People who are considering offshore asset protection understandably prefer a plan that is simple and that maintains control over their assets. For example, many people believe that they can protect cash deposits from their creditors simply by opening an offshore bank account in their own name. If their money is in an account of a bank with no U.S. branches or offices a creditor will have difficulty garnishing the debtor’s bank account because a U.S. writ of garnishment cannot be enforced outside the state where it was issued.
However, presently it is difficult for a U.S. citizen to open foreign bank accounts. In practice, the easiest way to deposit money in a foreign bank is to establish first a foreign LLC or trust and then have a foreign LLC manager or trustee open the account in the name of the foreign entity. Foreign managers and trustees have relationships with banks that enable them to open accounts on behalf of their U.S. clients.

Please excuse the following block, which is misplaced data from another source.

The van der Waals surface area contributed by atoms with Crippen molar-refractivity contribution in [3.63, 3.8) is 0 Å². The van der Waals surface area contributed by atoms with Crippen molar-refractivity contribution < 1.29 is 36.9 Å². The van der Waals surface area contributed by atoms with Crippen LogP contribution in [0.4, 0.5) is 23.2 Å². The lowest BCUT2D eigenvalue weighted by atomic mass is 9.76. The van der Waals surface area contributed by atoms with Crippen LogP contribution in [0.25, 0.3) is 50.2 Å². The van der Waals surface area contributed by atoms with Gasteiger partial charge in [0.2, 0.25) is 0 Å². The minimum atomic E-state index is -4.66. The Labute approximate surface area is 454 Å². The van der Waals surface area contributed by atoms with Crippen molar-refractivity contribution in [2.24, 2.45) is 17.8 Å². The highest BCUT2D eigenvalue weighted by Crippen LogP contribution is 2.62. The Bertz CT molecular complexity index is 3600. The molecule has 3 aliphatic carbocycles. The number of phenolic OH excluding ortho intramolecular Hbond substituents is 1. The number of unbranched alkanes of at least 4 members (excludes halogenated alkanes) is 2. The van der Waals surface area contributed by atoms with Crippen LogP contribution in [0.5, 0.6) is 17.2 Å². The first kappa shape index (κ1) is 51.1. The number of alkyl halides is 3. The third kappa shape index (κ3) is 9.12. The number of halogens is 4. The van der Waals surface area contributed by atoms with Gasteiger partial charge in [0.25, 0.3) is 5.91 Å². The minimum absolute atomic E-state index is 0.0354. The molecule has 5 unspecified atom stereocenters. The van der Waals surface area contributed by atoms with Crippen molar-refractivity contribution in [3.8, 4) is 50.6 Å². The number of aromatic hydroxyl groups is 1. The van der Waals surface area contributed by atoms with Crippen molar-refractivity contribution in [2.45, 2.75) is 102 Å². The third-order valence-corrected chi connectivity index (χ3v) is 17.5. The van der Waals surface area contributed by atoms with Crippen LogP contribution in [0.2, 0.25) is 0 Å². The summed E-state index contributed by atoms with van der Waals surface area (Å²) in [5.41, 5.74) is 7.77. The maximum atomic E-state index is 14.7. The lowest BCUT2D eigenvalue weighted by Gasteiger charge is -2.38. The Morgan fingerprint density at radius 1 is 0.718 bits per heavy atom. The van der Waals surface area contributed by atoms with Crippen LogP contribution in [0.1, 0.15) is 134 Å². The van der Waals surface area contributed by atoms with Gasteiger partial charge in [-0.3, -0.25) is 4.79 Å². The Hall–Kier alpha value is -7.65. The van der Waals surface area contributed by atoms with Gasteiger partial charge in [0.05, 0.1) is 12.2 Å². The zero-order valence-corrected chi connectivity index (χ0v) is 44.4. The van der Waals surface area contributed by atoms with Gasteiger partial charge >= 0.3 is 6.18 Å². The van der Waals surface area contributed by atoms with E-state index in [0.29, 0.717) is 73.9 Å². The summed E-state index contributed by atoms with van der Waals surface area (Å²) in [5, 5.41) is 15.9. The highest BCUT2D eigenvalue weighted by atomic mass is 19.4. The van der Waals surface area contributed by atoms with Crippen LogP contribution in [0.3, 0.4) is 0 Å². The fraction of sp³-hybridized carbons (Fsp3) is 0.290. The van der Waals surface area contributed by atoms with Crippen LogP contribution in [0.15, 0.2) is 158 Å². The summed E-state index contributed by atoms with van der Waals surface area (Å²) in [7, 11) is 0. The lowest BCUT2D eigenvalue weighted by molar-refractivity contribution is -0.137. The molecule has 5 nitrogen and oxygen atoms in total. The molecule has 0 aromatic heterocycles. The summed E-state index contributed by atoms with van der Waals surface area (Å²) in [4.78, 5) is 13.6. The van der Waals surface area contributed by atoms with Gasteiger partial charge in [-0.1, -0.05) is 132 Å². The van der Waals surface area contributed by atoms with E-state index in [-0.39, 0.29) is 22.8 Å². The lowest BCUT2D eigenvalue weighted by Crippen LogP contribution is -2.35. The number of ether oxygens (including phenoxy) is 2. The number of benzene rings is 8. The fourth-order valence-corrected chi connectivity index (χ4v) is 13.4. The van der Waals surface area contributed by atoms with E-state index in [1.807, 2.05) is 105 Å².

In some cases, the bank will permit the U.S. client to have signature authority over the foreign bank account. Maintaining control over the foreign account may undermine asset protection because a creditor could seek a court order requiring that the debtor use his rights over the account to pay the judgment.